A lot of artists might think twice about issuing a retrospective before they reach 30. But the young Canadian graphic designer Julien Vallée— whom we covered earlier this year—already had a considerable body of work from which to choose. Vallée’s art is distinctive for its daring combination of traditional handcrafts and digital manipulation, and his painstaking combinations of cut paper and stop-motion animation are by turns whimsical, dazzling and baffling. People leap through screens and turn into shreds of paper, while smoke, light and glass mingle in seemingly impossible combinations.
"Working on this book was an amazing opportunity to take a look at the work [I've] produced in the last few years. I never really had time to do it before," said Vallée. "There was a lot of behind-the-scenes material, and it was hard to cut it out without losing details behind the process."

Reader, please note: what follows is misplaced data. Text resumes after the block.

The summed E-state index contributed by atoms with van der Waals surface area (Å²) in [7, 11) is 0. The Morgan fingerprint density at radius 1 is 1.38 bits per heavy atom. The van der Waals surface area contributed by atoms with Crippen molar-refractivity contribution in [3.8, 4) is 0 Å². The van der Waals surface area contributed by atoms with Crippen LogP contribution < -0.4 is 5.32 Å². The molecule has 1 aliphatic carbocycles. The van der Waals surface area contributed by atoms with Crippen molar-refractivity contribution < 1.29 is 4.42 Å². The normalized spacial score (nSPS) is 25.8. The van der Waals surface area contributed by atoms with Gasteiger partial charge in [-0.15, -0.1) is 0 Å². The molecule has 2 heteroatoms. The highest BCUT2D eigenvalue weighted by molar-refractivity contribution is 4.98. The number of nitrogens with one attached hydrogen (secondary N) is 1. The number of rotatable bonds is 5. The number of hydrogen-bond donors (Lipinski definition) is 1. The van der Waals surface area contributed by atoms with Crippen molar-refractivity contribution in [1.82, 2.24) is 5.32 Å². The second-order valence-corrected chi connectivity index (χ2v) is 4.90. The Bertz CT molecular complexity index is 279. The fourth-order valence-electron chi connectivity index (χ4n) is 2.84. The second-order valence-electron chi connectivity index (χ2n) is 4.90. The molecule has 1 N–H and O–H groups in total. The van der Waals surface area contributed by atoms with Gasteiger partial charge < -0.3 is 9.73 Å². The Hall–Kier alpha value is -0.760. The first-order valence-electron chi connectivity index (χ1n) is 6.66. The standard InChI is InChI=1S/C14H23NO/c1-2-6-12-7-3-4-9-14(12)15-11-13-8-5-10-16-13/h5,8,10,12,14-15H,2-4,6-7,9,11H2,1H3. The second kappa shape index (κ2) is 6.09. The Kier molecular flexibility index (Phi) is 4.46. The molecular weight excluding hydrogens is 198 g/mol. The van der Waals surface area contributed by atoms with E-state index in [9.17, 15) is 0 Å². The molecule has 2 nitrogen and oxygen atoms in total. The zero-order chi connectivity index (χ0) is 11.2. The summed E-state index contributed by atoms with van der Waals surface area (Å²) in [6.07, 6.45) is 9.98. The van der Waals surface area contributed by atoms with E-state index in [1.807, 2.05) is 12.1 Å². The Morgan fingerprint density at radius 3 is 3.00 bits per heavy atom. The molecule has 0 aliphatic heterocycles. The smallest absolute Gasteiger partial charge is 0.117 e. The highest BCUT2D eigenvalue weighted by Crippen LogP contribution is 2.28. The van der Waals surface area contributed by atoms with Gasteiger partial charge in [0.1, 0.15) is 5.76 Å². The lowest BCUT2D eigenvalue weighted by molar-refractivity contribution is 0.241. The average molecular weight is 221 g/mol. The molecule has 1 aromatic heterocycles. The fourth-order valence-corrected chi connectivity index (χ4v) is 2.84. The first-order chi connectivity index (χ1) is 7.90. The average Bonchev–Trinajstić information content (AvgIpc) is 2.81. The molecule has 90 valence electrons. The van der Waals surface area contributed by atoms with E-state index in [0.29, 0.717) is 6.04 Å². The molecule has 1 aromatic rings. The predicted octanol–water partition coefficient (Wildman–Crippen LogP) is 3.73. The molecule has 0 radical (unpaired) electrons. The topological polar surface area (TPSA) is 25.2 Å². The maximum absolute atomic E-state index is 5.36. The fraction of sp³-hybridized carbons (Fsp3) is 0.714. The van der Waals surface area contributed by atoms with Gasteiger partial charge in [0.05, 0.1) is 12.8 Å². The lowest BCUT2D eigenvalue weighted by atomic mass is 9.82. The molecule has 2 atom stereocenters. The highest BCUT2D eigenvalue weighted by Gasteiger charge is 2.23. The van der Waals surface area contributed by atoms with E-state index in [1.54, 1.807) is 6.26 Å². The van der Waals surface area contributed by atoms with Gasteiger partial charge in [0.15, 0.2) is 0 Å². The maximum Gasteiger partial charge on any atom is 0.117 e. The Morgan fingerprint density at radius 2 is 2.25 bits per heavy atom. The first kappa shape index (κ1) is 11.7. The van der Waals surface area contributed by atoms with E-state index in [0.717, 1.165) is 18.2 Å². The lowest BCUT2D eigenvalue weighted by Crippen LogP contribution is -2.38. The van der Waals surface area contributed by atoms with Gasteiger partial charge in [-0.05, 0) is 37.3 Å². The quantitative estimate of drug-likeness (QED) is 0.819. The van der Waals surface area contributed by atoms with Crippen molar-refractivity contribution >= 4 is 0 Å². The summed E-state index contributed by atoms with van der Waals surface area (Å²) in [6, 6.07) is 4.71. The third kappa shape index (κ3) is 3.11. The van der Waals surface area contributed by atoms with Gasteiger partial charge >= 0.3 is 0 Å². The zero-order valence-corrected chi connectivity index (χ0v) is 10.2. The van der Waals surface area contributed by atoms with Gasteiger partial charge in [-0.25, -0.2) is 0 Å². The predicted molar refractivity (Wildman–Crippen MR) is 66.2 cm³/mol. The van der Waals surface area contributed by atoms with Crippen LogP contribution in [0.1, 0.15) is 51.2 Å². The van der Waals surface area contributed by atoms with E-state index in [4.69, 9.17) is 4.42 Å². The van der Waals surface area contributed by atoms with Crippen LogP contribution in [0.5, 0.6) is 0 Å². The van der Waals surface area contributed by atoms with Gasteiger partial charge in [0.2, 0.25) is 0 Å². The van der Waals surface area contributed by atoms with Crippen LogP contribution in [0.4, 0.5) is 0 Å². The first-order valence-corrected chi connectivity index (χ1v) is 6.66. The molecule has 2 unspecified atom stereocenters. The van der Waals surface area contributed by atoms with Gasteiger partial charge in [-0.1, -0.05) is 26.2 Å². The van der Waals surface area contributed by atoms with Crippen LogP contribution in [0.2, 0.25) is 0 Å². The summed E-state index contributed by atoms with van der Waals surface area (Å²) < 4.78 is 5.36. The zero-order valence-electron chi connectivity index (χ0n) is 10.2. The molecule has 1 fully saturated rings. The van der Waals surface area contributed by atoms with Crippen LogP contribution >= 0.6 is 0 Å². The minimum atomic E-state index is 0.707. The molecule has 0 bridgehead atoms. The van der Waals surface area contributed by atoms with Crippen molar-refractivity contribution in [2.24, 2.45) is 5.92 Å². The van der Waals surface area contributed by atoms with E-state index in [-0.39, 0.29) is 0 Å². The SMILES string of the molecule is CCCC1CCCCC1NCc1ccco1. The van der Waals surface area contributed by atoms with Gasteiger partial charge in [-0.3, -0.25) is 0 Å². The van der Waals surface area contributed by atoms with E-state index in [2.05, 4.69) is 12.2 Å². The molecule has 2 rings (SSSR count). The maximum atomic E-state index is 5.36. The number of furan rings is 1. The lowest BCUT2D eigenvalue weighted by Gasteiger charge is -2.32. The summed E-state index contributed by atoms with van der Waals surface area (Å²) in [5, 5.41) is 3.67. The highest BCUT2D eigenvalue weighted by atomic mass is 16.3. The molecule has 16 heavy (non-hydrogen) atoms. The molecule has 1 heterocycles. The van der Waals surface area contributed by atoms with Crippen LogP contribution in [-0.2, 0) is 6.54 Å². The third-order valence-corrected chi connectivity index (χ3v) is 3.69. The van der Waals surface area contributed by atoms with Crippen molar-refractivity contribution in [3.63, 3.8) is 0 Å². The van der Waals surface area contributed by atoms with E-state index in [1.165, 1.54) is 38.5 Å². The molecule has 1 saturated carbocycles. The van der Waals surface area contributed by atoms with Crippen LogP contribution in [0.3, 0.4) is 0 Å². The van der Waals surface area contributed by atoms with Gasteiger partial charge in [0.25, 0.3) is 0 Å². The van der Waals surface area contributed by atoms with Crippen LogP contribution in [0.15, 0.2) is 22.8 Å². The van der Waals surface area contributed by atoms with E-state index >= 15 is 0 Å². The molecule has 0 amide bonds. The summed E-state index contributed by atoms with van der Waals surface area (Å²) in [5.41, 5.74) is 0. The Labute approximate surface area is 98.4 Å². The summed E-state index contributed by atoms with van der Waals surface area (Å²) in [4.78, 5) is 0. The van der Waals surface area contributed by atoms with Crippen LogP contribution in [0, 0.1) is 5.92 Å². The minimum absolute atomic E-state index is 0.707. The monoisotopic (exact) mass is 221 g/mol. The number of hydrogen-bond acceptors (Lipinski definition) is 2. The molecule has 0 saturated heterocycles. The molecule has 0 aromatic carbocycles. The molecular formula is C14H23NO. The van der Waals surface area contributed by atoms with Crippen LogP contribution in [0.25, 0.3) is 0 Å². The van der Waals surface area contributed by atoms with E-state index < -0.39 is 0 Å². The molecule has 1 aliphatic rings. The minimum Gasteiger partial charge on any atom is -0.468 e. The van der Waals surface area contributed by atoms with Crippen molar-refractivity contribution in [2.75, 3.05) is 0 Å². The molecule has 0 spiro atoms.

In Rock, Paper, Scissors, Vallée pulled together a selection of his commissioned work for clients as diverse as The New York Times, MTV and AOL, as well as a few of his personal projects. In keeping with Vallé's multimedia approach, the reader can also access exclusive videos—both of the projects and behind-the-scenes work—through Gestalten's website.
The monograph took seven months to compile with the aid of several friends and collaborators. The text was written with Montreal-based artists Eve Duhamel and Mike Canty. "For the design, I started myself but realized soon I was still too close to my work. I found out it was better to have someone that was not involved in the projects, looking at them with fresh eyes," said Vallée, who turned to Montreal-based design studio Feed and a friend, Matthias Hübner, at Gestalten for help.